What do a.m. and p.m. stand for?


[kahynd] /kaɪnd/
a class or group of individual objects, people, animals, etc., of the same nature or character, or classified together because they have traits in common; category:
Our dog is the same kind as theirs.
nature or character as determining likeness or difference between things:
These differ in degree rather than in kind.
a person or thing as being of a particular character or class:
He is a strange kind of hero.
a more or less adequate or inadequate example of something; sort:
The vines formed a kind of roof.
  1. the nature, or natural disposition or character.
  2. manner; form.
Obsolete. gender; sex.
in kind,
  1. in something of the same kind or in the same way as that received or borne:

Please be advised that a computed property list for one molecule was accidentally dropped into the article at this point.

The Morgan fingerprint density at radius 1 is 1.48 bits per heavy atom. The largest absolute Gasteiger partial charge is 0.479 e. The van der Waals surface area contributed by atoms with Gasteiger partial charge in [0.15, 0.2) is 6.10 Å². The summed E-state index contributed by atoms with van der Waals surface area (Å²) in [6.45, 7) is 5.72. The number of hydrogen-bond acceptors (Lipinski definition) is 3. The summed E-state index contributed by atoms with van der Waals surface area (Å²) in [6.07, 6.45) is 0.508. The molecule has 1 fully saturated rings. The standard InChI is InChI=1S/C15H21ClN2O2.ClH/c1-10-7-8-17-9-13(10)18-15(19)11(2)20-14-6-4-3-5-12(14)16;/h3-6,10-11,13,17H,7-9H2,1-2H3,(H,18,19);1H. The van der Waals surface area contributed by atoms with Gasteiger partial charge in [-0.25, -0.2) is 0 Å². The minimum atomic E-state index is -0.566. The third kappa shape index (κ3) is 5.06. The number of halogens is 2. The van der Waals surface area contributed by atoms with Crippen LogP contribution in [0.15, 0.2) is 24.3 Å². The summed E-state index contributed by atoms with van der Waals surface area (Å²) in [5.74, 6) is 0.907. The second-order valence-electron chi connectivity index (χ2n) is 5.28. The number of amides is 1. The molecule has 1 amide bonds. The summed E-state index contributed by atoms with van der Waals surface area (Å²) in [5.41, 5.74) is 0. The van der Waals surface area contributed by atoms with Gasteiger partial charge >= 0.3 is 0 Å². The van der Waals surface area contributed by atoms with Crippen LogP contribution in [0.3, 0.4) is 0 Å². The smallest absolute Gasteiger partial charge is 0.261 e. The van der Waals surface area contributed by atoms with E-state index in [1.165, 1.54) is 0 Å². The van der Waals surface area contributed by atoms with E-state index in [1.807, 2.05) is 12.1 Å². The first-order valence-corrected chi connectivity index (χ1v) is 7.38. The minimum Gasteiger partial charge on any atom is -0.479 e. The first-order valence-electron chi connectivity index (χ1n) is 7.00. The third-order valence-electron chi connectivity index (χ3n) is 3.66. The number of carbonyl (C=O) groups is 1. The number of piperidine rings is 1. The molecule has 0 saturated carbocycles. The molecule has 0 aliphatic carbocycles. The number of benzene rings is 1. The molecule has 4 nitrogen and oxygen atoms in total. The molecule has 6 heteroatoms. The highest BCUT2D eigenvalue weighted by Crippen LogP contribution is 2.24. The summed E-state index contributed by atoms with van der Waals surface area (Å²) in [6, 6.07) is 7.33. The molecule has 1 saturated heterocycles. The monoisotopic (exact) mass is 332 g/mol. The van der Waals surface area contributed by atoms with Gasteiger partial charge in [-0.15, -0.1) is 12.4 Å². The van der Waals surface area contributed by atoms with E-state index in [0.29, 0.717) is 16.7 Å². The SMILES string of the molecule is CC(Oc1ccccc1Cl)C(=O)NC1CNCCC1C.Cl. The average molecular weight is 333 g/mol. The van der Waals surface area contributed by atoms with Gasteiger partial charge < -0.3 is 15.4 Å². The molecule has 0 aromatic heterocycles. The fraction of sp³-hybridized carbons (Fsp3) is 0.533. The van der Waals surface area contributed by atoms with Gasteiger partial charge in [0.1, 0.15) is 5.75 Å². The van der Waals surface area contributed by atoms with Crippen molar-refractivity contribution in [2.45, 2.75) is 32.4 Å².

They will be repaid in kind for their rudeness.
  2. in goods, commodities, or services rather than money:
    In colonial times, payment was often made in kind.
kind of, Informal. to some extent; somewhat; rather:
The room was kind of dark.
of a kind, of the same class, nature, character, etc.:
They are two of a kind.
Origin of kind2
before 900; Middle English kinde, Old English gecynd nature, race, origin; cognate with Old Norse kyndi, Old High German kikunt, Latin gēns (genitive gentis); see kin
Can be confused
kind, sort, type (see usage note at the current entry; see usage note at type)
1. order, genus, species; breed; set.
Usage note